Of course, these are relatively minor issues compared to the actual frame-rate, which was typically very poor on the original hardware – with some missions running around 10fps for long stretches, and split-screen multiplayer not faring any better. Despite this, the game still feels decent to play as a result of careful camera movement, subtle momentum and fluid animation – ensuring it at least remains moderately playable even when scraping single digit frame-rates. With this in mind, then, the new releases run significantly smoother than the original.
On Xbox, there have been many complaints about performance with its 30fps cap and users reporting stuttering and slowdown. I experienced this too, but measuring the frame-rate results in a near locked 30fps – it looks like the frame-rate cap is working in a sense, but perhaps the distance your character travels between frames is more variable than it should be. This makes the game feel more inconsistent than it should, even though it’s light years beyond the original game.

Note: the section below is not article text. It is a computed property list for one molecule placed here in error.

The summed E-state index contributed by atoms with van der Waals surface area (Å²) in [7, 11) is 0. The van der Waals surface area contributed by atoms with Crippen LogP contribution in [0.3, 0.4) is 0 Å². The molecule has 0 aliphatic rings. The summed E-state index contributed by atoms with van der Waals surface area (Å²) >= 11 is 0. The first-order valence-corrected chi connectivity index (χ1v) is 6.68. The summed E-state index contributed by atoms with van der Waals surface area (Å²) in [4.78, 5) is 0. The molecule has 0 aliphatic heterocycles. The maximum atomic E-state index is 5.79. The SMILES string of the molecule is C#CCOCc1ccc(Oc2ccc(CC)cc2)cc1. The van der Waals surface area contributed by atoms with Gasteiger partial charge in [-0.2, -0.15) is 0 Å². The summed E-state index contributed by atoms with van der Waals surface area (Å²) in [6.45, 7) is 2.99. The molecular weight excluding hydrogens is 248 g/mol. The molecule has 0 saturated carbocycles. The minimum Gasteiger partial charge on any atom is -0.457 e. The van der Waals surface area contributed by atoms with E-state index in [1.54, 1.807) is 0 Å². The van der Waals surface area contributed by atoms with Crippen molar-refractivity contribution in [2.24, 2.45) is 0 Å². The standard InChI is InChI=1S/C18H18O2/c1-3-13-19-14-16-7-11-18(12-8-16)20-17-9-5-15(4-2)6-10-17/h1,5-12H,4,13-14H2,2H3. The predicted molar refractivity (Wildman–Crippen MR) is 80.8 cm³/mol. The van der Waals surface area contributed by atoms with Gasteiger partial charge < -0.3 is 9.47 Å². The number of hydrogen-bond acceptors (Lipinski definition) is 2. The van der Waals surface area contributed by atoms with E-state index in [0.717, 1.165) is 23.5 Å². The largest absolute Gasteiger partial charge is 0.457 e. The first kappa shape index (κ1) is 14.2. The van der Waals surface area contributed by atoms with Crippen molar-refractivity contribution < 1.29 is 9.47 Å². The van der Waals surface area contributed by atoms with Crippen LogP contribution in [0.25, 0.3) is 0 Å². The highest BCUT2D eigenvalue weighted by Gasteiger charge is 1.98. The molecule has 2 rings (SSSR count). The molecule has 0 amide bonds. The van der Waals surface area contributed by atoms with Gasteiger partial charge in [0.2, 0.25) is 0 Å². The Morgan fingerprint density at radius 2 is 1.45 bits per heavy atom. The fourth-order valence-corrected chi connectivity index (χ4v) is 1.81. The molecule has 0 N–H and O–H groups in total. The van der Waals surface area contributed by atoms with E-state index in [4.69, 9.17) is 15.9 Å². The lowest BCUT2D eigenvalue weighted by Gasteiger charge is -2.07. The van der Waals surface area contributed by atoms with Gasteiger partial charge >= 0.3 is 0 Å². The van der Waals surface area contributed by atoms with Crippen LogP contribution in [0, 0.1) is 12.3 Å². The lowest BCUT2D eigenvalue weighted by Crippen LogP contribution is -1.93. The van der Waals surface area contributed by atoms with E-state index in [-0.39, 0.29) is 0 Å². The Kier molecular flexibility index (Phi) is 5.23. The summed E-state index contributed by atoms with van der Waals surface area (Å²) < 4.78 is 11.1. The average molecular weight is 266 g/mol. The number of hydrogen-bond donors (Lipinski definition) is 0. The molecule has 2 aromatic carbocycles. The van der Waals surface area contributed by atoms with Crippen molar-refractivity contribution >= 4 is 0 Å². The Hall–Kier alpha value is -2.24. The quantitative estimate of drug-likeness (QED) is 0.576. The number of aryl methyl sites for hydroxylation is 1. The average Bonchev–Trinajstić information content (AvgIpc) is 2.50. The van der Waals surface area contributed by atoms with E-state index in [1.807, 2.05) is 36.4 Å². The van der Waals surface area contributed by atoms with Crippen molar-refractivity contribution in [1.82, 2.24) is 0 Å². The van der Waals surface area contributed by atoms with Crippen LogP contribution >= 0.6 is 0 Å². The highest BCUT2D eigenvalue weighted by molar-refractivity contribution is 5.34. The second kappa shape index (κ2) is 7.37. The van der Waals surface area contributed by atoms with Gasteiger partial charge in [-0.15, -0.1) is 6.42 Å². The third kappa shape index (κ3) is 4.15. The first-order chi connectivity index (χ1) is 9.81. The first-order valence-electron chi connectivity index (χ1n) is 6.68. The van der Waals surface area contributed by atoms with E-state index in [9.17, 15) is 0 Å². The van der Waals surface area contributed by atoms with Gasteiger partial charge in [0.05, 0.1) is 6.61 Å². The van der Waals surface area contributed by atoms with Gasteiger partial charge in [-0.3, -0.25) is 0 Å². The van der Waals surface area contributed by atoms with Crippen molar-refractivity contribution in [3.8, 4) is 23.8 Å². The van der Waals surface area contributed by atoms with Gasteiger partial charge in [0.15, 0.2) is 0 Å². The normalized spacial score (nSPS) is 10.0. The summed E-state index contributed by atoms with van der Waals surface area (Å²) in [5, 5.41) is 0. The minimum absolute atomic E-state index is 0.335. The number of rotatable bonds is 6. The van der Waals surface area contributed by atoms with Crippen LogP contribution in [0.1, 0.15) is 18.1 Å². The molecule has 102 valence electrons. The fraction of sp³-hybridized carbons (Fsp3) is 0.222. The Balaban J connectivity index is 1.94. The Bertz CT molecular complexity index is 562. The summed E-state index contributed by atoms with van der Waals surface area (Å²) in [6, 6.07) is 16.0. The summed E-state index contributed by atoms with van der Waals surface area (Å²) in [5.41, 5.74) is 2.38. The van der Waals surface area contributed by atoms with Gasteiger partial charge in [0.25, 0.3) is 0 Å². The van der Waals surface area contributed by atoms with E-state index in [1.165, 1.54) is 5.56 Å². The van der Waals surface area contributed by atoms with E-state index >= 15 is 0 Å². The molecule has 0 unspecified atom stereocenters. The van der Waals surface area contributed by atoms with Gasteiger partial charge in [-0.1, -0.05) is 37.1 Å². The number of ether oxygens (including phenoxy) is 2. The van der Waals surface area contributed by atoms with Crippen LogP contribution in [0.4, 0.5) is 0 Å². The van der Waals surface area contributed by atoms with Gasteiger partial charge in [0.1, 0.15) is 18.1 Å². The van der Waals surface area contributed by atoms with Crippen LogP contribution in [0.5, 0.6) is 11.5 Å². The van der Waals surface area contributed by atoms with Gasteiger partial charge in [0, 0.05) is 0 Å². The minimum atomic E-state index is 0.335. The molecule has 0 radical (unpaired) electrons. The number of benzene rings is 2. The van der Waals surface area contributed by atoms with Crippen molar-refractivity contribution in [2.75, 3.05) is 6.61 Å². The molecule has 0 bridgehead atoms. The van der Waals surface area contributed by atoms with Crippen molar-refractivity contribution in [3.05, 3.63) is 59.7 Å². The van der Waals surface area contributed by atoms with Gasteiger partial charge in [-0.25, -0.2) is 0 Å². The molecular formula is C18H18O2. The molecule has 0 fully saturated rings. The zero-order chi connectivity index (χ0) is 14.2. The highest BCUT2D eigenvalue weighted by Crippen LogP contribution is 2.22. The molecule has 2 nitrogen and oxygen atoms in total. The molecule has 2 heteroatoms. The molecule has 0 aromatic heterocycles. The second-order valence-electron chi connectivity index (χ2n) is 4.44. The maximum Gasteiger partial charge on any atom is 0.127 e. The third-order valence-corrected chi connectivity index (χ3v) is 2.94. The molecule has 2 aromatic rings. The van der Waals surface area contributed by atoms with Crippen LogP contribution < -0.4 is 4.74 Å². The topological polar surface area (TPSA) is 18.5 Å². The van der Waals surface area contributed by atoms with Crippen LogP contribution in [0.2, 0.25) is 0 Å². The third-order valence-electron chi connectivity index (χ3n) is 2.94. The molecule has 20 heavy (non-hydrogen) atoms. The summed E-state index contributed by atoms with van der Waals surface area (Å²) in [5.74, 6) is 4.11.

Switch, despite initial impressions, runs more slowly than Xbox with frequent frame-rate dips and unstable frame-times. Again, it’s faster than the N64 original, but not as stable as it should be. This is particularly galling when the unreleased Xbox 360 versions offers a completely locked 60fps in all modes.
As well as the litany of visual and performance complaints, there are some other problems in these remasters. Most notably, the Xbox version features exceedingly muffled sound; it’s compressed and crunchy in a way that the original on N64 is not. Considering the quality of the game’s music, this is a real disappointment. The Switch version fares better, with nearly identical sound and music compared to the original release.
But while Switch does well on the audio side, its controls are a bit of a mess. The default controller mapping here suits the unique N64 controller, but on the Joy-Cons or the Pro Controller there are some definite oddities – like firing with ZL and strafing left/right with the right stick. To fix this, I’d suggest choosing the ‘1.2 solitaire’ control scheme in-game, then swapping the analog sticks and remapping the ZL button to ZR in the Switch system menu. You can make additional adjustments if you wish but fundamentally, making these changes allows the game to control much like a modern dual stick first-person shooter.